At the Highline Stages in New York this morning, eBay launched its eBay Now app, which lets shoppers order items and get them delivered in about an hour, although its only available in San Francisco for the moment, with more markets to come. It also unveiled a new site with features focused on personalization and a new logo. "Today is about the future of commerce," declared eBay president David Wenig, "What makes today unique? Speed. Smartphones. Access. During the last election, mobile commerce was a novelty. We now expect $10 billion of shopping annually on eBay mobile apps."

There are now 100 million active users and 25 million sellers moving $70 billion worth of merchandise on eBay each year. Arriving at the eBay site now gives users a much more personalized list of products, powered by eBay's acquisition of startups like Hunch and Svvply, which focused on building a taste graph for users and recommending relevant items. As Hunch founder Chris Dixon told me when his company was purchased, "There is only so much you can teach your system with the big academic data sets that are publicly available," Mr. Dixon said. "With eBay's data behind us, expect Hunch to get much, much better."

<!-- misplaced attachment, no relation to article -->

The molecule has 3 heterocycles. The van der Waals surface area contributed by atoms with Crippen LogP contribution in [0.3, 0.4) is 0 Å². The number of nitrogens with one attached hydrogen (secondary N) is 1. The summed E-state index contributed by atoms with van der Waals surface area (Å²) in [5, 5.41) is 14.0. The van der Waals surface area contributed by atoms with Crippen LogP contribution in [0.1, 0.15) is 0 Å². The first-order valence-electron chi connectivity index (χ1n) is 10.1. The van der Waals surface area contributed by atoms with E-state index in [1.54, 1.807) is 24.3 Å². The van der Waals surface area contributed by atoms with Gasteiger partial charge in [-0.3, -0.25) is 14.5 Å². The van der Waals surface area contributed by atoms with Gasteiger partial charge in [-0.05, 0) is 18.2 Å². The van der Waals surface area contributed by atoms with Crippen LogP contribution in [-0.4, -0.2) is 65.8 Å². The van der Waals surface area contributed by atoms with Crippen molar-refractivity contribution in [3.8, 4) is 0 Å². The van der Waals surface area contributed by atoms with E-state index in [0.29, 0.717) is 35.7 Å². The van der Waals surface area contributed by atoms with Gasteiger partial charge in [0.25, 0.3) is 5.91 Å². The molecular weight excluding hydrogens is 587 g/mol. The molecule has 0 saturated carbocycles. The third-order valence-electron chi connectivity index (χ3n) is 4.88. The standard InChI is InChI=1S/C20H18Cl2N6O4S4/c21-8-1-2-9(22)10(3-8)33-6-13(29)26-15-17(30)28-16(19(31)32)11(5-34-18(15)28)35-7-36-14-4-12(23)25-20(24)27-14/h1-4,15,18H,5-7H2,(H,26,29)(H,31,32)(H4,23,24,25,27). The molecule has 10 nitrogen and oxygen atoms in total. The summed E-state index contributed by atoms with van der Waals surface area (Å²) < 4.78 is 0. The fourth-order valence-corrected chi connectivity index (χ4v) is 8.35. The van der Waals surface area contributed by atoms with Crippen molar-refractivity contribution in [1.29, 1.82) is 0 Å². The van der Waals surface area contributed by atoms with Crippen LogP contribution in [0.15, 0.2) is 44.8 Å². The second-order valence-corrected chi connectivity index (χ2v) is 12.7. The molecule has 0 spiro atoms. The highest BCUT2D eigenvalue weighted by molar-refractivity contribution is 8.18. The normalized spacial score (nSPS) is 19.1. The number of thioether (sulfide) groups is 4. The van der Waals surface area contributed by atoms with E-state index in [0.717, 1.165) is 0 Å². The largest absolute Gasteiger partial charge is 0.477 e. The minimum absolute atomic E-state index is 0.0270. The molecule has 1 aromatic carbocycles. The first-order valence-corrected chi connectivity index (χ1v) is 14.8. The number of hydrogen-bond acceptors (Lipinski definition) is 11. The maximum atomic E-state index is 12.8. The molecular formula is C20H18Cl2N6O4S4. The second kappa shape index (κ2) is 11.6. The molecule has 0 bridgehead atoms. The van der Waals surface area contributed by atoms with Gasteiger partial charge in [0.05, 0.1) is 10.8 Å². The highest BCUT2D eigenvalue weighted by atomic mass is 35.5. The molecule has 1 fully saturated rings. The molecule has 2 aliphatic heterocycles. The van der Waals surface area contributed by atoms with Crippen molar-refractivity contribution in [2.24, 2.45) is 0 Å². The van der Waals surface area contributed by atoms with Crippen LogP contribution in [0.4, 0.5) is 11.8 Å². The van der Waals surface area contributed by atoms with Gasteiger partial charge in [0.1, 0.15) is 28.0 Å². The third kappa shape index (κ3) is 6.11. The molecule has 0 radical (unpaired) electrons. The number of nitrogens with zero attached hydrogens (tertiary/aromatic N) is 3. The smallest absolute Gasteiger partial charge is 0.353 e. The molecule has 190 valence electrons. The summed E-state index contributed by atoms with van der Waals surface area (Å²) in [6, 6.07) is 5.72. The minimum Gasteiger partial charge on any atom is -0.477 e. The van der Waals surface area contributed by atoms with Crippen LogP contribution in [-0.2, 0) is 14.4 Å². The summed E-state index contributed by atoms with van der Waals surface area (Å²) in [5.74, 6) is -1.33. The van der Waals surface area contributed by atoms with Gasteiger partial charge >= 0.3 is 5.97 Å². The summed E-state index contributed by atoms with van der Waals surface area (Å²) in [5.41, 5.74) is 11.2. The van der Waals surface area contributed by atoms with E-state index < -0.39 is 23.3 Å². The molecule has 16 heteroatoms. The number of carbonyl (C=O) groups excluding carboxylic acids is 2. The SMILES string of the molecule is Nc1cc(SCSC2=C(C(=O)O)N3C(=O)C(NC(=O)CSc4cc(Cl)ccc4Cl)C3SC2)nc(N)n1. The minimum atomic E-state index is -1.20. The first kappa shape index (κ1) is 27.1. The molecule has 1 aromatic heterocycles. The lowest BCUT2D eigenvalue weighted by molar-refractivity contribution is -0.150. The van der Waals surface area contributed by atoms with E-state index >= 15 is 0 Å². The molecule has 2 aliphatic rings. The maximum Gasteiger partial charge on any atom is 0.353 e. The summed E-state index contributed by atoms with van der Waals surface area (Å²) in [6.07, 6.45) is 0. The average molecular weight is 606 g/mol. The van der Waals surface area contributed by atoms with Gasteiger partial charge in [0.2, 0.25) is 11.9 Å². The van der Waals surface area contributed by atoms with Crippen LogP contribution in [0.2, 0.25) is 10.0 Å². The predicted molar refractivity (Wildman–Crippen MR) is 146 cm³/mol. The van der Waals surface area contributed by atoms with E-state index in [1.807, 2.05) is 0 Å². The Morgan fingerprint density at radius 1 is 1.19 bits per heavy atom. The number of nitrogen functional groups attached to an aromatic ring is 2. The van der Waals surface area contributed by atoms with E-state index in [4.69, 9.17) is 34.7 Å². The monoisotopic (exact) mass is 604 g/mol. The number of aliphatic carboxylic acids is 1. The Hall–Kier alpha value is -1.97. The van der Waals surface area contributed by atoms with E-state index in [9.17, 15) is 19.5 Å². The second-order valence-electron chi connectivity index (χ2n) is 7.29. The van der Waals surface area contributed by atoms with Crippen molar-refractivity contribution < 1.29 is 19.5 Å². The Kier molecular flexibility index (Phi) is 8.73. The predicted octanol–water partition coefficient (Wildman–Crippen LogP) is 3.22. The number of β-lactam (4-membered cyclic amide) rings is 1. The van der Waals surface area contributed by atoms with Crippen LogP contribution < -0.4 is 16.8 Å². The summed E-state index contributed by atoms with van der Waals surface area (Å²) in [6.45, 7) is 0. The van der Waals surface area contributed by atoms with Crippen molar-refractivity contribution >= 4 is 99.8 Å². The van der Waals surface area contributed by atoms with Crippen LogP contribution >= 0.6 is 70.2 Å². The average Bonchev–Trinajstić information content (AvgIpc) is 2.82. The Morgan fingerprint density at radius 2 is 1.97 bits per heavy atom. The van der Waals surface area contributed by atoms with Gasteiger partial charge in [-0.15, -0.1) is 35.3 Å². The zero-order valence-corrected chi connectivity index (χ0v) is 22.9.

eBay isn't shy about what they know. "We know what users searched for, what brands they love, what device they are on, what their friends have purchased. We enter a convenant with our users," said CMO Richelle Parhman. "They want us to use all this great data to provide them with the most personalized experiences and products." An interesting example of this kind of personalization is the eBay Motors app, which lets you add your vehicle and shows you just the parts for that specific make and model during search.

You can get a good look at the new eBay interface here. There is a new feature rolling out to the main site starting today called "the feed" that shows users a personalized Pinterest style stream of images. "We've solved one of the long standing problems of the internet, which is that search killed the joy of serendipitous shopping," said CTO Mark Carges. "You can still find exactly what you want and compare to get the best price. But you can also browse and discover as you would walking through a classic department store."